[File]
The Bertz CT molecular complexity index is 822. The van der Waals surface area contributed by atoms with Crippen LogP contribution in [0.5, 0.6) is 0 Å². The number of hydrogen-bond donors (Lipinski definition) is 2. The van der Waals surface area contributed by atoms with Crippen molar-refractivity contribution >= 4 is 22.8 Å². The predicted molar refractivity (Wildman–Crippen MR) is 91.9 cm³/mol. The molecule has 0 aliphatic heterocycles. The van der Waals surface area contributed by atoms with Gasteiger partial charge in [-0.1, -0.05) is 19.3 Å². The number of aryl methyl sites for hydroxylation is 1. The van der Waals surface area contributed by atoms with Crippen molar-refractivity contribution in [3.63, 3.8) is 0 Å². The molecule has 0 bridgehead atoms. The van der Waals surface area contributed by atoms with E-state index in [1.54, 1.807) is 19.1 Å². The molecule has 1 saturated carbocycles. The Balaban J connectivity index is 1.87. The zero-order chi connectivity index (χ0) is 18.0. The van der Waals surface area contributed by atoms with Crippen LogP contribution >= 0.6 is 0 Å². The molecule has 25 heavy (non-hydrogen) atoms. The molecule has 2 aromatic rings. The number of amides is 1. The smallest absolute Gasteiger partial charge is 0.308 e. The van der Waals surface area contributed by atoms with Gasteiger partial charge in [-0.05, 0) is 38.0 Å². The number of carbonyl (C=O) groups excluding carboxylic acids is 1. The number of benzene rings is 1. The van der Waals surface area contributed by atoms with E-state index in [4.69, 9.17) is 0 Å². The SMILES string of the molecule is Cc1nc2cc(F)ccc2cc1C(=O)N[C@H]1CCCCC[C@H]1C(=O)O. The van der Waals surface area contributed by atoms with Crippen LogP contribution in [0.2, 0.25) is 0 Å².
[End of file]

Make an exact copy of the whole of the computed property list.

The Bertz CT molecular complexity index is 822. The van der Waals surface area contributed by atoms with Crippen LogP contribution in [0.5, 0.6) is 0 Å². The number of hydrogen-bond donors (Lipinski definition) is 2. The van der Waals surface area contributed by atoms with Crippen molar-refractivity contribution >= 4 is 22.8 Å². The predicted molar refractivity (Wildman–Crippen MR) is 91.9 cm³/mol. The molecule has 0 aliphatic heterocycles. The van der Waals surface area contributed by atoms with Gasteiger partial charge in [-0.1, -0.05) is 19.3 Å². The number of aryl methyl sites for hydroxylation is 1. The van der Waals surface area contributed by atoms with Crippen molar-refractivity contribution in [3.63, 3.8) is 0 Å². The molecule has 0 bridgehead atoms. The van der Waals surface area contributed by atoms with E-state index in [1.54, 1.807) is 19.1 Å². The molecule has 1 saturated carbocycles. The Balaban J connectivity index is 1.87. The zero-order chi connectivity index (χ0) is 18.0. The van der Waals surface area contributed by atoms with Crippen LogP contribution >= 0.6 is 0 Å². The molecule has 25 heavy (non-hydrogen) atoms. The molecule has 2 aromatic rings. The number of amides is 1. The smallest absolute Gasteiger partial charge is 0.308 e. The van der Waals surface area contributed by atoms with Gasteiger partial charge in [-0.05, 0) is 38.0 Å². The number of carbonyl (C=O) groups excluding carboxylic acids is 1. The number of benzene rings is 1. The van der Waals surface area contributed by atoms with E-state index in [4.69, 9.17) is 0 Å². The SMILES string of the molecule is Cc1nc2cc(F)ccc2cc1C(=O)N[C@H]1CCCCC[C@H]1C(=O)O. The van der Waals surface area contributed by atoms with Crippen LogP contribution in [0.2, 0.25) is 0 Å².